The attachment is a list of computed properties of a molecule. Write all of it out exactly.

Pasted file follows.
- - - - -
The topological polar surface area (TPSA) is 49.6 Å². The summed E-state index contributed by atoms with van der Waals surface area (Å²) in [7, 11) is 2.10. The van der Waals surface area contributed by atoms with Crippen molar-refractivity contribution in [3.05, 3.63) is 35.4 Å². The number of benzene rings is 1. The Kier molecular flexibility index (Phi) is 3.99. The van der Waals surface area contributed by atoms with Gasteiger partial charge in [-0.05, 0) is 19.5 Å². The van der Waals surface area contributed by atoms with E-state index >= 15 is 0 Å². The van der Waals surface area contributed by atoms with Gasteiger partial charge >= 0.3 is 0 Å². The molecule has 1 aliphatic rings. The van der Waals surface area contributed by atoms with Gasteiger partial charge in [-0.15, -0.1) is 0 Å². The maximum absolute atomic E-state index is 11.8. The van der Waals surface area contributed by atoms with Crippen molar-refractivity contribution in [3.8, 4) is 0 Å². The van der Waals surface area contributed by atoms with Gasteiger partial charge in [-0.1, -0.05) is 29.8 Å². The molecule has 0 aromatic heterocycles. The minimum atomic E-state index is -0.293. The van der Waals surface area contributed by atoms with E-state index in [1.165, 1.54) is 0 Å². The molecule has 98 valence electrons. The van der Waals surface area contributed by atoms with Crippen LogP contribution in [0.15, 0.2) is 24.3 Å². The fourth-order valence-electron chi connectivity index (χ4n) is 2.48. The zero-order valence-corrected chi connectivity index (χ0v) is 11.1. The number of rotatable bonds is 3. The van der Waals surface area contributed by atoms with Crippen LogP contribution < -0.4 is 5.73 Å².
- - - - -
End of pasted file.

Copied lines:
The topological polar surface area (TPSA) is 49.6 Å². The summed E-state index contributed by atoms with van der Waals surface area (Å²) in [7, 11) is 2.10. The van der Waals surface area contributed by atoms with Crippen molar-refractivity contribution in [3.05, 3.63) is 35.4 Å². The number of benzene rings is 1. The Kier molecular flexibility index (Phi) is 3.99. The van der Waals surface area contributed by atoms with Gasteiger partial charge in [-0.05, 0) is 19.5 Å². The van der Waals surface area contributed by atoms with E-state index >= 15 is 0 Å². The van der Waals surface area contributed by atoms with Gasteiger partial charge >= 0.3 is 0 Å². The molecule has 1 aliphatic rings. The van der Waals surface area contributed by atoms with Gasteiger partial charge in [-0.15, -0.1) is 0 Å². The maximum absolute atomic E-state index is 11.8. The van der Waals surface area contributed by atoms with Crippen molar-refractivity contribution in [3.8, 4) is 0 Å². The van der Waals surface area contributed by atoms with Gasteiger partial charge in [-0.1, -0.05) is 29.8 Å². The molecule has 0 aromatic heterocycles. The minimum atomic E-state index is -0.293. The van der Waals surface area contributed by atoms with E-state index in [1.165, 1.54) is 0 Å². The molecule has 98 valence electrons. The van der Waals surface area contributed by atoms with Crippen LogP contribution in [0.15, 0.2) is 24.3 Å². The fourth-order valence-electron chi connectivity index (χ4n) is 2.48. The zero-order valence-corrected chi connectivity index (χ0v) is 11.1. The number of rotatable bonds is 3. The van der Waals surface area contributed by atoms with Crippen LogP contribution < -0.4 is 5.73 Å².